By Sophie Baker
The changeover from using the Retail Price Index (RPI) to Consumer Price Index (CPI) as a measure of price inflation for regulating occupational pension schemes, is “grossly unfair”, says AWD Chase de Vere.
Technical pensions director, Param Basi, said the move is unfair to those who have contributed in good faith towards their retirement, but will not see a change in the measure by which their retirement income will increase.
“The argument that CPI is a more appropriate measure does not stand up when you consider that pensioner inflation is recognised as being higher than RPI anyway,” Basi said. “This change will have a double whammy impact on pensioners’ real incomes.
“For schemes which reapply revaluation and pension increases by reference to legislation the change could be quite straight-forward, although consideration will also need to be given to the wording of employment contracts. However, for other schemes which refer specifically to RPI, the position is more complicated.”
Basi said some members will be at the mercy of scheme trustees, who will be able to show their true colours in terms of whether they act or the members or the employer.
Meanwhile, KPMG’s UK arm has found that the change can also affect those with deferred pensions, and current pensioners, with the impact anticipated to affect 80 per cent and 20 per cent respectively.
According to KPMG, 80 per cent of deferred pensions will have their entitlements revalued according to CPI up to the individual’s retirement.
For current pensions, 20 per cent will be impacted with an increase based on CPI indexation in the future. Here, KPMG said there is some bias towards larger schemes so more than 20 per cent of pensioners could be affected.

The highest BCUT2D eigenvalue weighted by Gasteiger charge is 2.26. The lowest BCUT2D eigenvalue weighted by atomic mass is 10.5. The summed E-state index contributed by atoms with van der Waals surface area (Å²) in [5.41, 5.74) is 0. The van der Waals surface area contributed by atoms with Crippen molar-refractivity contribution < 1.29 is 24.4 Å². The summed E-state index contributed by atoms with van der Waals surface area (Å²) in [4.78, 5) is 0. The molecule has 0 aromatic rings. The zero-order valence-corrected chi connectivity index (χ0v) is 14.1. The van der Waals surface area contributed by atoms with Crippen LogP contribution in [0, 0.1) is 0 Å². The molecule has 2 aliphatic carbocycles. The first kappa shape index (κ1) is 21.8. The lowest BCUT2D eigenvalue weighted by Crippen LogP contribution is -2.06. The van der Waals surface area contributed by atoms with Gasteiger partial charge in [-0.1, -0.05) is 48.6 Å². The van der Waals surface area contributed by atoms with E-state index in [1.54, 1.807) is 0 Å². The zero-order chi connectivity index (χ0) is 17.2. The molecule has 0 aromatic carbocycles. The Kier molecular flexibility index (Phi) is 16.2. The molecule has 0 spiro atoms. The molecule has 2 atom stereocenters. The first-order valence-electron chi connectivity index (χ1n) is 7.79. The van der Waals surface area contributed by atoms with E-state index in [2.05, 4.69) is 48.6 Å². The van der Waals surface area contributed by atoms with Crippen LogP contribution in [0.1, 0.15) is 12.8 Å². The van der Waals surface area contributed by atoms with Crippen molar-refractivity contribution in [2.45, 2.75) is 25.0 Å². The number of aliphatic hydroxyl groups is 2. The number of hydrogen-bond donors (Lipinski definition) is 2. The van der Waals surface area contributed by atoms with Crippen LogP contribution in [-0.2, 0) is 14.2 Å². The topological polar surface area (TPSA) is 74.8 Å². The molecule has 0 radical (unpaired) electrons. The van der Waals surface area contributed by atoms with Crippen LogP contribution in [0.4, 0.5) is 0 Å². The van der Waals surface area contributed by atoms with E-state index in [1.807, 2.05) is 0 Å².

“As we said last week, it’s a small print lottery as to how schemes are affected,” commented Mike Smedley, pensions partner at KPMG in the UK. “If RPI is specifically cited in the scheme rules, our understanding is that this will remain the case – even if RPI was only introduced to meet the government’s requirements at the time. If the rules do not specify which measure to use, or simply refer to the prevailing legislation, then it will be CPI.”
KPMG estimates that these changes could amount to a reduction in private sector pensions deficits of around £45bn.
However, Sacker & Partners LLP partner, Andrew Bradshaw, said Steve Webb’s recent statement could lead to a nasty surprise for employers with RPI pension increases enshrined in their scheme’s governing documentation.
For these schemes, members’ pensions are likely to increase by RPI in line with the scheme’s trust deeds and rules going forward. However, unless the government specifically sets out rules for these schemes, from 2011 members could also enjoy an additionally CPI ‘statutory underpin’, meaning that should CPI exceed RPI in any particular year, members’ pensions would increase in line with CPI.
“Whilst most analysts expect CPI to generally be lower than RPI over time this is not set in stone for each particular year. There is therefore the bizarre prospect of some pension scheme members enjoying a benefit improvement if CPI were to exceed RPI in a particular year – probably not what most employers or the government were expecting!”